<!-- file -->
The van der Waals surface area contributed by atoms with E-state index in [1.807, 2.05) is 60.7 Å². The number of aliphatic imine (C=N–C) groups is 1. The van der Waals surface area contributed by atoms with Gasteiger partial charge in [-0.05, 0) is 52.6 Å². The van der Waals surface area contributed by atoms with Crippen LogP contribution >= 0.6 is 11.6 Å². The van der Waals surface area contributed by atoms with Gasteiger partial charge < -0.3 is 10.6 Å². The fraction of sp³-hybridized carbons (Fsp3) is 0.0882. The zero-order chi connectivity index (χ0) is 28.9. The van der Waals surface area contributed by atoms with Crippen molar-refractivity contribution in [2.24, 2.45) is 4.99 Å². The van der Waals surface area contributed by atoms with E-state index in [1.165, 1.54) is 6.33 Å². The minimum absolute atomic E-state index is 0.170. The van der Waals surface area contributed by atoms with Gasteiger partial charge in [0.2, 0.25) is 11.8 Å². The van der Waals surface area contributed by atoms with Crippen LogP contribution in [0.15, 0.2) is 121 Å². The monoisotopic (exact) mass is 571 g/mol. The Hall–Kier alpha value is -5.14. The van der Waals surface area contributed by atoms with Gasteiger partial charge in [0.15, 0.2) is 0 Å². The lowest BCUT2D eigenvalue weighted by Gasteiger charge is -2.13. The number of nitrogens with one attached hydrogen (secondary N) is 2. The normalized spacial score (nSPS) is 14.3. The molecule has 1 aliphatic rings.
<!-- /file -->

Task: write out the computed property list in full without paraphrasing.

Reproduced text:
The van der Waals surface area contributed by atoms with E-state index in [1.807, 2.05) is 60.7 Å². The number of aliphatic imine (C=N–C) groups is 1. The van der Waals surface area contributed by atoms with Gasteiger partial charge in [-0.05, 0) is 52.6 Å². The van der Waals surface area contributed by atoms with Crippen LogP contribution >= 0.6 is 11.6 Å². The van der Waals surface area contributed by atoms with Gasteiger partial charge < -0.3 is 10.6 Å². The fraction of sp³-hybridized carbons (Fsp3) is 0.0882. The zero-order chi connectivity index (χ0) is 28.9. The van der Waals surface area contributed by atoms with Crippen molar-refractivity contribution in [2.24, 2.45) is 4.99 Å². The van der Waals surface area contributed by atoms with E-state index in [1.165, 1.54) is 6.33 Å². The minimum absolute atomic E-state index is 0.170. The van der Waals surface area contributed by atoms with Gasteiger partial charge in [0.2, 0.25) is 11.8 Å². The van der Waals surface area contributed by atoms with Crippen LogP contribution in [0.15, 0.2) is 121 Å². The monoisotopic (exact) mass is 571 g/mol. The Hall–Kier alpha value is -5.14. The van der Waals surface area contributed by atoms with Gasteiger partial charge in [0.15, 0.2) is 0 Å². The lowest BCUT2D eigenvalue weighted by Gasteiger charge is -2.13. The number of nitrogens with one attached hydrogen (secondary N) is 2. The normalized spacial score (nSPS) is 14.3. The molecule has 1 aliphatic rings.